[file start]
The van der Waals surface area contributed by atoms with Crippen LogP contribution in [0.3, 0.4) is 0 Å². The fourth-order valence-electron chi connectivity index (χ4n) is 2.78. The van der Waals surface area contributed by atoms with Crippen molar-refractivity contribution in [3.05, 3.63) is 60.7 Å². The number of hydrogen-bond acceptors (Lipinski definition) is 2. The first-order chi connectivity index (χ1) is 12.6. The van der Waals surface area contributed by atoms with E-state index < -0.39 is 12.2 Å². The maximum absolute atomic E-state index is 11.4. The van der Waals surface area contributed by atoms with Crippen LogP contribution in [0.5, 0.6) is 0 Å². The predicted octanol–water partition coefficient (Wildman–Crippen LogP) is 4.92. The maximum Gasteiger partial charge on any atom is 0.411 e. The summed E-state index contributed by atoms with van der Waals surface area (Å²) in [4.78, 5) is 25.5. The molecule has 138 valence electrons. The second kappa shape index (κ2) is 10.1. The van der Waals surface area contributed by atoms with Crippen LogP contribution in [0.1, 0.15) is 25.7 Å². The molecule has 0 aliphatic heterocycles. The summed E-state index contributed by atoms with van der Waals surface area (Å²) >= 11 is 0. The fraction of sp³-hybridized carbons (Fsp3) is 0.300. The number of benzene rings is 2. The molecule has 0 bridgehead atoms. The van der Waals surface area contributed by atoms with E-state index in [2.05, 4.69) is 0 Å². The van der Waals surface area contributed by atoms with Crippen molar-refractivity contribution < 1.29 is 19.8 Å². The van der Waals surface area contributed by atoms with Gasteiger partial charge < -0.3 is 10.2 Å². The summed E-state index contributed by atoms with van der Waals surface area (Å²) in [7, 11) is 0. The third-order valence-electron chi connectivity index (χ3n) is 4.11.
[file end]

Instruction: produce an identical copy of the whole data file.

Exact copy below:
The van der Waals surface area contributed by atoms with Crippen LogP contribution in [0.3, 0.4) is 0 Å². The fourth-order valence-electron chi connectivity index (χ4n) is 2.78. The van der Waals surface area contributed by atoms with Crippen molar-refractivity contribution in [3.05, 3.63) is 60.7 Å². The number of hydrogen-bond acceptors (Lipinski definition) is 2. The first-order chi connectivity index (χ1) is 12.6. The van der Waals surface area contributed by atoms with E-state index < -0.39 is 12.2 Å². The maximum absolute atomic E-state index is 11.4. The van der Waals surface area contributed by atoms with Crippen LogP contribution in [0.5, 0.6) is 0 Å². The predicted octanol–water partition coefficient (Wildman–Crippen LogP) is 4.92. The maximum Gasteiger partial charge on any atom is 0.411 e. The summed E-state index contributed by atoms with van der Waals surface area (Å²) in [4.78, 5) is 25.5. The molecule has 138 valence electrons. The second kappa shape index (κ2) is 10.1. The van der Waals surface area contributed by atoms with Crippen LogP contribution in [0.1, 0.15) is 25.7 Å². The molecule has 0 aliphatic heterocycles. The summed E-state index contributed by atoms with van der Waals surface area (Å²) >= 11 is 0. The fraction of sp³-hybridized carbons (Fsp3) is 0.300. The number of benzene rings is 2. The molecule has 0 bridgehead atoms. The van der Waals surface area contributed by atoms with E-state index in [2.05, 4.69) is 0 Å². The van der Waals surface area contributed by atoms with Crippen molar-refractivity contribution < 1.29 is 19.8 Å². The van der Waals surface area contributed by atoms with Gasteiger partial charge < -0.3 is 10.2 Å². The summed E-state index contributed by atoms with van der Waals surface area (Å²) in [7, 11) is 0. The third-order valence-electron chi connectivity index (χ3n) is 4.11.